Saturday, December 21, 2013

A Bad Blogger in A Good Year

I’m not a bad person, I just do bad things.

Things To Do
Wait. I don’t mean bad things. I mean I do things—or don’t do things—that make me feel guilty. Guilty for not doing things or guilty for should-be-doing things. Guilty for not doing enough of the right things. Sounds a bit crazy and confusing? It is. It can be.

I like order. I like lists. I take pride in my to-do lists, even when they are a key source of self-loathing when I fail to accomplish impossible and over-achieving goals set for each day. I somehow feel that setting unrealistic goals motivates me to accomplish the majority of my ambitions; aim for the stars and maybe you'll reach the sky, or something John Lubbock said. 

My process is nothing new. I have written about this self-defeating/self-fulfilling strategic plan before:

“I have deliberately sabotaged nearly every day of my writing life with my to-do list. It is aggressive. It is unrealistic. It demonstrates my illusions of grandeur....Yet I continue to carry on this habit, this self-punishment. Because it works for me.”

Each year I take stock of things I accomplished, things I didn’t quite check off the list, and, eventually, this transitions into setting goals for the year ahead. This all translates into more lists: lists of accomplishments,
More Things
lists of to-dos right now, lists of to-dos for the new year, lists to remind myself how I, and we, can exercise literary citizenship. I sometimes make lists of lists to make.

So, as December winds its way down, I’m drawn into my usual end-of-year assessment. Last year was apparently “A Tale of 100 Submissions.” In the middle of 2013, I did some self-reflecting and paid mind to needing to downsize some ambitions in order to accomplish bigger goals and keep my sanity. But I also swore to myself that I would not be a hypocrite and that I would, seriously, make my blog more of a priority. I changed up the blog design and set goals publicly—and then failed to execute what I set out to do.

It’s not that blogging is a make or break activity that defines whether or not I am a good person. I actually want to be consistent with my blog. I enjoy writing posts—for myself and for my readers. But the guilt also sets in when I think of emerging and fellow writers who turn to me in my social media workshops and who consider that I know something about this stuff. You’re a full-time writer! You’re good at all that social media stuff! You’re so organized! Oh, please. I’m human. I’m flawed in the most fumbling ways.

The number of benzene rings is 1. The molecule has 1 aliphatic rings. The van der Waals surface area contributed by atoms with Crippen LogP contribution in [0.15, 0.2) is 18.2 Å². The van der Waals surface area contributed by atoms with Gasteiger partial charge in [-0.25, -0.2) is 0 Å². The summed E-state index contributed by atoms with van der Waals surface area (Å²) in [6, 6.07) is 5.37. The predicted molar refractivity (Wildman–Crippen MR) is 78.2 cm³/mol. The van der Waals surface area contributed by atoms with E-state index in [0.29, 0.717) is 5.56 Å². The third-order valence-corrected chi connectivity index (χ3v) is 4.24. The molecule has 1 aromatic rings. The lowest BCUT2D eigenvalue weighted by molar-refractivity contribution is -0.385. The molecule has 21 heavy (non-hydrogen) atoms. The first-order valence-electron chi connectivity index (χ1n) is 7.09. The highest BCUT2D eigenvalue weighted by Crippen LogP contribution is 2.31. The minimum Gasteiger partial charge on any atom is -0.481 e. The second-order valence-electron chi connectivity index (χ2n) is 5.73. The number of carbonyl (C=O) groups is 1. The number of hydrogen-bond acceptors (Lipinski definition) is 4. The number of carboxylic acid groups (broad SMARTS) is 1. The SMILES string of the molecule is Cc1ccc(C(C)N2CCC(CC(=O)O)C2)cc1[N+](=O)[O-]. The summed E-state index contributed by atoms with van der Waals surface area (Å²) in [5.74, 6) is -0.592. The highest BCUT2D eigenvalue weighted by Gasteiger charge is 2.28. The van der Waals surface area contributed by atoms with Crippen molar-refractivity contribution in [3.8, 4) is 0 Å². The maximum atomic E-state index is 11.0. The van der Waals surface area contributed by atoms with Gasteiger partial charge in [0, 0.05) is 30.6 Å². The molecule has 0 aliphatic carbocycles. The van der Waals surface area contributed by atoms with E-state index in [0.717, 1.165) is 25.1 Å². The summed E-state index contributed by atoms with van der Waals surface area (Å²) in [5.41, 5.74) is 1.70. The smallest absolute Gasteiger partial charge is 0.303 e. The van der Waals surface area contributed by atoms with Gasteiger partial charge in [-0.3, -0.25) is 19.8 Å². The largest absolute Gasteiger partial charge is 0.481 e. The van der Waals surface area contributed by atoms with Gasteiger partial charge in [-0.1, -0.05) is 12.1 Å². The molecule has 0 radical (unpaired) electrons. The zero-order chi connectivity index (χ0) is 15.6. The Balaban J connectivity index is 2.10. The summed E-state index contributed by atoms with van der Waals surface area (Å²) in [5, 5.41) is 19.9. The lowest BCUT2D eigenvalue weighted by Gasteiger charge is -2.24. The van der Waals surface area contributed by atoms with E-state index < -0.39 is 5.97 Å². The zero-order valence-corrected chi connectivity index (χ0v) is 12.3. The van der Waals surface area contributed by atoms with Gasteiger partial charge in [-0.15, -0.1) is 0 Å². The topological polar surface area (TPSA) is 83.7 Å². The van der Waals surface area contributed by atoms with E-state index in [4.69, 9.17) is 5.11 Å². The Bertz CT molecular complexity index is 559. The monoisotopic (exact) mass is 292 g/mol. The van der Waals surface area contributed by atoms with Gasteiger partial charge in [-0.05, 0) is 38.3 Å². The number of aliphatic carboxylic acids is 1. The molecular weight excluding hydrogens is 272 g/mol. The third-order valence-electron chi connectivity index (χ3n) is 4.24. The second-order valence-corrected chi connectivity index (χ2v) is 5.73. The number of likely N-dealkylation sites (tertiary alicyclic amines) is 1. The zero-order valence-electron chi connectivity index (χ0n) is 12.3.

That means, in the big picture to-do list of priorities, the blog usually suffers.

These Other Things
In 2013, counting posts only before today, I posted a humbling 37 times to my blog. That’s a little embarrassing. Rather than wallow in my guilt, though, I’m taking action. I’m posting today, obviously, but I’ve also been making notes and plans for topics I’d like to blog about. I have a handsome list (!) accumulating blog post plans and I’m genuinely excited to write more for this venue.

And, really, I don’t feel too bad about being a bad blogger this year. It’s been a great year for me, otherwise. I’ve been busy—overwhelmingly so, but in ways that I feel so blessed to count as Good Things Accomplished in 2013. I traveled—for business and pleasure—to twenty states and two provinces. I worked with the wonderful editorial team at Accents Publishing in preparation for the new poetry book, Square Feet. I finished polishing a new nonfiction book that was contracted this year by Bloomsbury and will be published in late 2014. And I checked so many little—but important-to-me—tasks
Enabling Thing
off my to-do list that I can’t feel bad about not accomplishing everything I set out to do this year. I can’t feel that bad about not blogging more than I did.

But I can aim higher for the year to come. I can accomplish something as simple as posting more often on my blog. I will make this a goal and I will put a realistic plan into action. Which brings me back to assessing the year that was, planning for the year to come, and having fun creating a full-of-hope, full-of-ambition new list of to-dos. Because old habits die hard and I do love those lists…

It looks like I’m going to need a bigger coffee cup for 2014.


  1. Don't be hard on yourself. It sounds like this year, your words, your thinking, your energy was devoted to finishing projects. I've come to think of my blog as a place where projects start, a public notebook, and then there comes a time when you must transition to the next phase of that project. Thanks for sharing your reflections; I'm working on a post right now about the same kind of thing.

  2. Thanks, Cathy. That’s a great way to look at things!